BP CEO Tony Hayward tarnished the male side of the work-life debate last year when he whined to reporters during the Gulf oil spill, "I want my life back." But he raised a valid point, a new study shows; men are as concerned as women about achieving work-life balance.
The findings of the "Global Study on Men and Work-Life Integration," conflicts with the widely held assumption that male identity is rooted in work while women place a higher priority on personal and family life .
The study, conducted by the WorldatWork's Alliance for Work-Life Progress, was an attempt to understand how organizations can remove the stereotypes and barriers that prevent men from utilizing work-life offerings, as well as what prevents leaders and managers from supporting the use of work-life options.
Financial stress is the top issue for both, the study found, but finding time for family is especially challenging for men.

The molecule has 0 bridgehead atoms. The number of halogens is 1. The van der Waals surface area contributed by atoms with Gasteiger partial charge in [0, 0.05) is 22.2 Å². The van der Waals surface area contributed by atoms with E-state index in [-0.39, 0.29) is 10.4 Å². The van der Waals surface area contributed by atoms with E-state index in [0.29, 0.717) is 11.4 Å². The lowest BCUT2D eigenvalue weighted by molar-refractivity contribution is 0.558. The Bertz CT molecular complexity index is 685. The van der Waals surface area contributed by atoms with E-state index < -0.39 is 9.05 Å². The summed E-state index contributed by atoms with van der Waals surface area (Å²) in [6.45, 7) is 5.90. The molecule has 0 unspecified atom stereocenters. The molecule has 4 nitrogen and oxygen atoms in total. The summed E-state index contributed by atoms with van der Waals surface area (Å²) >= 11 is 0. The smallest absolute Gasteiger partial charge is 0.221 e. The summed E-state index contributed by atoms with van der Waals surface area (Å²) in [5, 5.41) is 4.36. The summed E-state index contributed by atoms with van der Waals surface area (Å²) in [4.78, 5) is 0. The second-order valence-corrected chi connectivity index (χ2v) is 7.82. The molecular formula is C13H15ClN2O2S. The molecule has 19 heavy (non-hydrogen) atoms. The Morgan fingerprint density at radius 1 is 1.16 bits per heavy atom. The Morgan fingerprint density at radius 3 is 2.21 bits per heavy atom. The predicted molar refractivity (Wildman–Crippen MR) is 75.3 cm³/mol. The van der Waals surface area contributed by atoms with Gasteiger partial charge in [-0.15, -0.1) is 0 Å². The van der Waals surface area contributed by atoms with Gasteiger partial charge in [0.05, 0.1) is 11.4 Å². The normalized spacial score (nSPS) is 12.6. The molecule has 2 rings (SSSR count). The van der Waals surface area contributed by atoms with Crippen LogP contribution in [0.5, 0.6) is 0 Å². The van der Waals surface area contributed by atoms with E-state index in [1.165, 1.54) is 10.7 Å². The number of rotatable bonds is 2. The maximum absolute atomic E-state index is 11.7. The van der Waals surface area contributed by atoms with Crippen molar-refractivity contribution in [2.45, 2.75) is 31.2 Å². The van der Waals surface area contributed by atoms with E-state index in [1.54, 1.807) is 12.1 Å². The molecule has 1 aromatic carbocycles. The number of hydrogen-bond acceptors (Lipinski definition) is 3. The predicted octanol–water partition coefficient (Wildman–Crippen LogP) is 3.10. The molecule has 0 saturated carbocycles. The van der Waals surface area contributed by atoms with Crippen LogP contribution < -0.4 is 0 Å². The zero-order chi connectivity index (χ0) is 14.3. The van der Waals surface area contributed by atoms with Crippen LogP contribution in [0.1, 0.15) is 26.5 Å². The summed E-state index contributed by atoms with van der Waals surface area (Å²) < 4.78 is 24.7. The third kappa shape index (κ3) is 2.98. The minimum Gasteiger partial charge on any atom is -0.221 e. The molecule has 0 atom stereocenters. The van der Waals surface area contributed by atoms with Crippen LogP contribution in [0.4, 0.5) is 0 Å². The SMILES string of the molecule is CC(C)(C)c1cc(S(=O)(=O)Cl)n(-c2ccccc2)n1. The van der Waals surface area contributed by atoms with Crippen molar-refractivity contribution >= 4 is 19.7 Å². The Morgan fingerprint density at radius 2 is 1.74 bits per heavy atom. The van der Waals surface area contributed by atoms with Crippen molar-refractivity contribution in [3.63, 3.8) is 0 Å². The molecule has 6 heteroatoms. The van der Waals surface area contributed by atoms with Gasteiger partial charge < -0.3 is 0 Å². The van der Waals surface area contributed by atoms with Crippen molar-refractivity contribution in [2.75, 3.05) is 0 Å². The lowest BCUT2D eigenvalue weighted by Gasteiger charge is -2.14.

And while business leaders around the world have bought into the business case for work-life effectiveness and have programs and policies in place, these programs are often ineffective because managers still cling to the notion that the ideal worker is one with few personal commitments.
The study also found that even executives who say they are committed to work-life integration often believe the risks of implementing such programs outweigh the benefits. When companies do put such programs in place, both men and women report penalties for taking advantage of work-life benefits.
"Working men and women around the world seek the same holy grail : success in both their work and family lives," Kathie Lingle, executive director of WorldatWork's Alliance for Work-Life Progress, said in a statement. "The assumption that male identity is rooted in work and not family is a major impediment to the effective integration of employees' work and family lives."
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Reach BusinessNewsDaily senior writer Ned Smith at email@example.com. Follow him on Twitter @nedbsmith.